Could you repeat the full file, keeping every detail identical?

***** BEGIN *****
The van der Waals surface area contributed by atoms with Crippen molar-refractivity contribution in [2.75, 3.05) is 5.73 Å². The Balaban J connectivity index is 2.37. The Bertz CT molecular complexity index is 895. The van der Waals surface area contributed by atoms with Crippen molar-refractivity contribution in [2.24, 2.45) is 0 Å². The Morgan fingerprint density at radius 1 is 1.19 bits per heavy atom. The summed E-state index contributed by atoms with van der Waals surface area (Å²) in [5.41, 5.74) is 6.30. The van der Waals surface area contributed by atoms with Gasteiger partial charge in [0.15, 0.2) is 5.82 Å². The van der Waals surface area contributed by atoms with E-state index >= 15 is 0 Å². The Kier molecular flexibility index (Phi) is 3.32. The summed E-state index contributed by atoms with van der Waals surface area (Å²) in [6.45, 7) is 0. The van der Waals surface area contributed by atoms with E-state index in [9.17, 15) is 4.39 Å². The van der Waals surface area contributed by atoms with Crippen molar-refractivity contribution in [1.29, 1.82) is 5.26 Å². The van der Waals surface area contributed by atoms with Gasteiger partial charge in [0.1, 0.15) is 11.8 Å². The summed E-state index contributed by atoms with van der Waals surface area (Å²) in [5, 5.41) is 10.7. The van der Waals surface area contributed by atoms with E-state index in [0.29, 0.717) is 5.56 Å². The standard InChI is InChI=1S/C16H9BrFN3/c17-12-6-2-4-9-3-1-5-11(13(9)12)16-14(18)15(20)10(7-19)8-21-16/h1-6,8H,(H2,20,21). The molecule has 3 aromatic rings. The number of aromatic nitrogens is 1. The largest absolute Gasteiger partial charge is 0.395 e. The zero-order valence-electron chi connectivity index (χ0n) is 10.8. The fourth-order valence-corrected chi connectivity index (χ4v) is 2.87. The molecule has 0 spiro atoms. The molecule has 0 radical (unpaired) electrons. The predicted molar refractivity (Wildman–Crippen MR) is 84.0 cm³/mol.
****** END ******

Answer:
The van der Waals surface area contributed by atoms with Crippen molar-refractivity contribution in [2.75, 3.05) is 5.73 Å². The Balaban J connectivity index is 2.37. The Bertz CT molecular complexity index is 895. The van der Waals surface area contributed by atoms with Crippen molar-refractivity contribution in [2.24, 2.45) is 0 Å². The Morgan fingerprint density at radius 1 is 1.19 bits per heavy atom. The summed E-state index contributed by atoms with van der Waals surface area (Å²) in [5.41, 5.74) is 6.30. The van der Waals surface area contributed by atoms with Gasteiger partial charge in [0.15, 0.2) is 5.82 Å². The van der Waals surface area contributed by atoms with E-state index >= 15 is 0 Å². The Kier molecular flexibility index (Phi) is 3.32. The summed E-state index contributed by atoms with van der Waals surface area (Å²) in [6.45, 7) is 0. The van der Waals surface area contributed by atoms with E-state index in [9.17, 15) is 4.39 Å². The van der Waals surface area contributed by atoms with Crippen molar-refractivity contribution in [1.29, 1.82) is 5.26 Å². The van der Waals surface area contributed by atoms with Gasteiger partial charge in [0.1, 0.15) is 11.8 Å². The summed E-state index contributed by atoms with van der Waals surface area (Å²) in [5, 5.41) is 10.7. The van der Waals surface area contributed by atoms with E-state index in [0.29, 0.717) is 5.56 Å². The standard InChI is InChI=1S/C16H9BrFN3/c17-12-6-2-4-9-3-1-5-11(13(9)12)16-14(18)15(20)10(7-19)8-21-16/h1-6,8H,(H2,20,21). The molecule has 3 aromatic rings. The number of aromatic nitrogens is 1. The largest absolute Gasteiger partial charge is 0.395 e. The zero-order valence-electron chi connectivity index (χ0n) is 10.8. The fourth-order valence-corrected chi connectivity index (χ4v) is 2.87. The molecule has 0 spiro atoms. The molecule has 0 radical (unpaired) electrons. The predicted molar refractivity (Wildman–Crippen MR) is 84.0 cm³/mol.